As that title suggests I’ve been reading more lately than watching anything with occasional set visits to break things up from the monotony of my day job. Looking back on the year I’ve had some good reads to keep my mind occupied during some troubling family health issues which I wont get into here. Instead, here are the books I’ve read this year and what I’m interested in next…
The Book of Lost Things by John Connolly
Here’s some blunt fantasy adventure that most can enjoy. A twelve-year-old is lost in a dying fantasy realm where Grimm fairy tales have evolved disproportionately into genocidal monsters. The approach is very modern including mutants, graphic violent action, progressive sexuality; they story keeps the stakes clear and obvious and rewards with memorable adventuring.
The Curious Incident of the Dog in the Night-time by Mark Haddon
This one you’ve probably heard of from the papers or read in school. An autistic teenager investigate the suspicious death of a neighbors dog, told in first person. It’s fascinating and makes you consider the exaggerated personalities in TV and film differently. It’s not so cute being inside the head of someone who really does only eat the same four foods every day and can only speak to someone directly if his name is used.
No Country for Old Men by Cormac McCarthy
Another subtle book! Kidding aside, a positively thrilling parable about America’s fate. One part western, another part Forbidden Planet, and another part cultural critique. Surprisingly low played politically, but the cynical moral code of the story is in overdrive and could turn off some. Helps that it’s packaged like a good thriller and never lets up.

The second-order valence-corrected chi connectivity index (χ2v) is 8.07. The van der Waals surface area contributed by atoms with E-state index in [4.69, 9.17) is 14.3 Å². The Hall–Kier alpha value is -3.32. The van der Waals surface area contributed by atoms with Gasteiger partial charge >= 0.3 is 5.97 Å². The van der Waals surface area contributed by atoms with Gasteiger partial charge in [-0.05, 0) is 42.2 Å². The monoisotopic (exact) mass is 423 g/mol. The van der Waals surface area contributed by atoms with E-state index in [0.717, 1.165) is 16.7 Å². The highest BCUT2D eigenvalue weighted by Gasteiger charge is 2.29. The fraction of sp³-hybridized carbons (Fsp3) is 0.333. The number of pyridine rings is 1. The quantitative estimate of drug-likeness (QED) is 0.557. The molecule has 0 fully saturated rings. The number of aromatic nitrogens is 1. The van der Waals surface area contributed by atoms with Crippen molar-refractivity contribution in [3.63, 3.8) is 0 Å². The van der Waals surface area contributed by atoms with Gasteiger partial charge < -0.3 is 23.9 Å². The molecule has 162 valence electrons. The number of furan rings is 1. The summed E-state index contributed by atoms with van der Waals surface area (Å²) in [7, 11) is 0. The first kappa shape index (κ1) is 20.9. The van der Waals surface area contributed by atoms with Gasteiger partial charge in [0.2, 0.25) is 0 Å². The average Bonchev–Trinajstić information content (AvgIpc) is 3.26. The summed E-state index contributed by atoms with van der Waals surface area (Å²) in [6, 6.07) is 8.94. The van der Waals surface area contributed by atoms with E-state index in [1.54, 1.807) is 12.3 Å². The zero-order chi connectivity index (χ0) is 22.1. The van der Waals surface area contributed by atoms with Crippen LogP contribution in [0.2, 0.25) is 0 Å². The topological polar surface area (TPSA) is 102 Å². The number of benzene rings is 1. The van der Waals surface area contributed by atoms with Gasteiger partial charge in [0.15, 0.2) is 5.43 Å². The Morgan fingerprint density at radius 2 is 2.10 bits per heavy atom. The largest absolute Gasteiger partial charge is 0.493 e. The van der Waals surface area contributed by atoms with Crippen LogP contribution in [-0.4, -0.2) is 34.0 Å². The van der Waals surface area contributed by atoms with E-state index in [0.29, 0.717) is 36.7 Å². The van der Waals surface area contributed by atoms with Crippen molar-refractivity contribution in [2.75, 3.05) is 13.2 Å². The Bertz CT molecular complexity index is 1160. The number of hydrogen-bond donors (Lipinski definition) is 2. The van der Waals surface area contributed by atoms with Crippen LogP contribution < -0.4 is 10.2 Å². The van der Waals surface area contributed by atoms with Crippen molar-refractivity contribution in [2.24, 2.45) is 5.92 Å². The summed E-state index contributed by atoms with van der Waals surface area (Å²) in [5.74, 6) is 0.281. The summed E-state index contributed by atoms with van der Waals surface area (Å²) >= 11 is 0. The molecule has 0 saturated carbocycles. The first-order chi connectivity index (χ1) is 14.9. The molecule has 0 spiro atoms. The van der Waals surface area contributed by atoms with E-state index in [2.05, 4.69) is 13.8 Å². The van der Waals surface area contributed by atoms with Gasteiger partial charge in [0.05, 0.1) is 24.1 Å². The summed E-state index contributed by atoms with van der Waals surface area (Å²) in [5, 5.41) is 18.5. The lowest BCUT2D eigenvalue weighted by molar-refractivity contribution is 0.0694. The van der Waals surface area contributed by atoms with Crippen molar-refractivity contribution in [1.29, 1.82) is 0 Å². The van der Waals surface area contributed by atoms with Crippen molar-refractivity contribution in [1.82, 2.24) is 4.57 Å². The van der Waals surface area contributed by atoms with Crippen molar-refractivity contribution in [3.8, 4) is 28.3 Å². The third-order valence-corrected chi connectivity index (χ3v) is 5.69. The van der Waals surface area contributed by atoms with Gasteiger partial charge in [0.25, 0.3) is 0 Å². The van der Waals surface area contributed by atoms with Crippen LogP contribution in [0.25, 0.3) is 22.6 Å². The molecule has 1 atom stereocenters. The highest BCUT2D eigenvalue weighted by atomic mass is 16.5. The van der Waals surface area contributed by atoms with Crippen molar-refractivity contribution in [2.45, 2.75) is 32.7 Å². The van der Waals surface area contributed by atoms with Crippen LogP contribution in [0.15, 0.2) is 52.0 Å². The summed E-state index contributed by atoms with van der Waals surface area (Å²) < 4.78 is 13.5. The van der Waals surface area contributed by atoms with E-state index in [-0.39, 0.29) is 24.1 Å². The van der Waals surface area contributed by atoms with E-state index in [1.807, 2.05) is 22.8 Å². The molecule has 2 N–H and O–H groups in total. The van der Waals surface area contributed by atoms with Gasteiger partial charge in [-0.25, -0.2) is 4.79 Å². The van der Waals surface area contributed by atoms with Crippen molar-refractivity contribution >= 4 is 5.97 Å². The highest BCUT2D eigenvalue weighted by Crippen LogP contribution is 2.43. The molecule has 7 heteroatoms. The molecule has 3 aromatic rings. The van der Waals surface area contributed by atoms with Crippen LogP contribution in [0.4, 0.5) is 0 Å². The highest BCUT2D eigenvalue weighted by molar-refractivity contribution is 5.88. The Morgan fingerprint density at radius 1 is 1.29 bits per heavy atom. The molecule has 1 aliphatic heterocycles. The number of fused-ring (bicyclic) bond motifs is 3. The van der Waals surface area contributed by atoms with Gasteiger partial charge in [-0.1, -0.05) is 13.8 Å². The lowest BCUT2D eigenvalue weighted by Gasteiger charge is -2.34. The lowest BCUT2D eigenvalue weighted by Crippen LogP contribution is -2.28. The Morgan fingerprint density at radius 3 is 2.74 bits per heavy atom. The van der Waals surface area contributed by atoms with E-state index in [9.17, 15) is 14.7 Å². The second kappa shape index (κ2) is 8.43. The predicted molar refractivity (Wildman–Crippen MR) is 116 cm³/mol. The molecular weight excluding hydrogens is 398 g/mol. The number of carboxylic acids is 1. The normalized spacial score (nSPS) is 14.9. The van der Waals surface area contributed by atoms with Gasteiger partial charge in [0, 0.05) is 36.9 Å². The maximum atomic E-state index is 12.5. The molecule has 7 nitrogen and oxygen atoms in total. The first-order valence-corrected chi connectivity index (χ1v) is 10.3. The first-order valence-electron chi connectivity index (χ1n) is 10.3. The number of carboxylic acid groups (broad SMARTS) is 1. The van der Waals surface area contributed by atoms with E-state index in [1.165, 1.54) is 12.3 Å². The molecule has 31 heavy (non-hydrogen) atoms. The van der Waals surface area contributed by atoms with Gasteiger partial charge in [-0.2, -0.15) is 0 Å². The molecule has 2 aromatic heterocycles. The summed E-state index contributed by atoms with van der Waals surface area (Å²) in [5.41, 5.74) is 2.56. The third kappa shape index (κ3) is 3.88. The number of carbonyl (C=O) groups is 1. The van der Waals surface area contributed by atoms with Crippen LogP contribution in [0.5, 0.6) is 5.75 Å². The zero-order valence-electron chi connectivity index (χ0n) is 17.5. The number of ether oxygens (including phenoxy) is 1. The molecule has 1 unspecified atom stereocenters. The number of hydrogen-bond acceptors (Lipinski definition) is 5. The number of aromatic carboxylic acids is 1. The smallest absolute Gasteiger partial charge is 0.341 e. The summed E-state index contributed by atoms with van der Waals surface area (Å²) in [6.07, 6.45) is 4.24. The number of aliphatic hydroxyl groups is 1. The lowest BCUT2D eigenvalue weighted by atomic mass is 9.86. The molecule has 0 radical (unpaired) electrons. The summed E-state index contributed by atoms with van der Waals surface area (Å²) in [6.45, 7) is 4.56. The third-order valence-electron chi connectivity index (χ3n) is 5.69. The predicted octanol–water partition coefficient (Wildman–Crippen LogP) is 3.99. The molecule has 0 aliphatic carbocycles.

What Cops Know by Connie Fletcher
Anecdotes, that’s it. Police from Chicago P.D. serving between the 70’s & 80’s tell of investigations, shoot outs, stings, raids and more. The chapters are split between divisions (violent crimes, narcotics, etc) and you’ll be hard pressed to find a place to stop reading. Each story (or sometimes just a thought) is maybe two pages max so you will want to speed through it looking for the next jaw dropper. Highly recommended.
The Anchor Book of New American Short Stories by Ben Marcus
Anthologies are always a mixed bag. For every brow raising short, there were four brow furrowing disappointments. Among the best shorts are The Sea Oak, Everything Ravaged, Everything Burned, The Caretaker, and Do Not Disturb. Perhaps I enjoyed these because they are so conventional in approach with genuine revelation to share. The bulk of the compilation is muddied by pretentious structure and dour tales.
Dune by Frank Herbert: I tried. My second attempt at reading this turgid piece of familiar storytelling. The world building is great, but hardly enough to keep me going.
Beneath Ceaseless Skies: Fantasy oriented website with both text and audio form short stories. Some great works here and regularly updated.